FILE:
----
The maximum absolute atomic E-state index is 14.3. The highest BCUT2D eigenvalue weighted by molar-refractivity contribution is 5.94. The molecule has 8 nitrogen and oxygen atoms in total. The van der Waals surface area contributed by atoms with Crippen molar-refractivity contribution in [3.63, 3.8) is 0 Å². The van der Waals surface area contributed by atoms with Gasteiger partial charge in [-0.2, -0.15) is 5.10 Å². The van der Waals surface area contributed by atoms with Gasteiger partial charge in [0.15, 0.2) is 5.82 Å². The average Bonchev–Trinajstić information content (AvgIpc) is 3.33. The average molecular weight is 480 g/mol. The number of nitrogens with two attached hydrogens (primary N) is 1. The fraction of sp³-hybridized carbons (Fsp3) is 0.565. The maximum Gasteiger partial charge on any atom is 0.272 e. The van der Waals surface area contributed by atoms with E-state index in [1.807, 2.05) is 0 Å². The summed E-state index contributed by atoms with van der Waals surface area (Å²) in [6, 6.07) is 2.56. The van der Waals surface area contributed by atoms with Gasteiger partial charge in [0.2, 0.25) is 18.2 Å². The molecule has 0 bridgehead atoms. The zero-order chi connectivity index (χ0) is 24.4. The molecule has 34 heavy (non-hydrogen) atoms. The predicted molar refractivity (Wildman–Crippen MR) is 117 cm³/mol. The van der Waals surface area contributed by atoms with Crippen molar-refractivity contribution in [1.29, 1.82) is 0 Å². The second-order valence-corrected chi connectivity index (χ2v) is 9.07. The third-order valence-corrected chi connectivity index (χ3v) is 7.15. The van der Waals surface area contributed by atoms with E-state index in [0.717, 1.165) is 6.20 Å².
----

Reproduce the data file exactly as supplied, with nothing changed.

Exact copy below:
The maximum absolute atomic E-state index is 14.3. The highest BCUT2D eigenvalue weighted by molar-refractivity contribution is 5.94. The molecule has 8 nitrogen and oxygen atoms in total. The van der Waals surface area contributed by atoms with Crippen molar-refractivity contribution in [3.63, 3.8) is 0 Å². The van der Waals surface area contributed by atoms with Gasteiger partial charge in [-0.2, -0.15) is 5.10 Å². The van der Waals surface area contributed by atoms with Gasteiger partial charge in [0.15, 0.2) is 5.82 Å². The average Bonchev–Trinajstić information content (AvgIpc) is 3.33. The average molecular weight is 480 g/mol. The number of nitrogens with two attached hydrogens (primary N) is 1. The fraction of sp³-hybridized carbons (Fsp3) is 0.565. The maximum Gasteiger partial charge on any atom is 0.272 e. The van der Waals surface area contributed by atoms with E-state index in [1.807, 2.05) is 0 Å². The summed E-state index contributed by atoms with van der Waals surface area (Å²) in [6, 6.07) is 2.56. The van der Waals surface area contributed by atoms with Gasteiger partial charge in [0.2, 0.25) is 18.2 Å². The molecule has 0 bridgehead atoms. The zero-order chi connectivity index (χ0) is 24.4. The molecule has 34 heavy (non-hydrogen) atoms. The predicted molar refractivity (Wildman–Crippen MR) is 117 cm³/mol. The van der Waals surface area contributed by atoms with Crippen molar-refractivity contribution in [1.29, 1.82) is 0 Å². The second-order valence-corrected chi connectivity index (χ2v) is 9.07. The third-order valence-corrected chi connectivity index (χ3v) is 7.15. The van der Waals surface area contributed by atoms with E-state index in [0.717, 1.165) is 6.20 Å².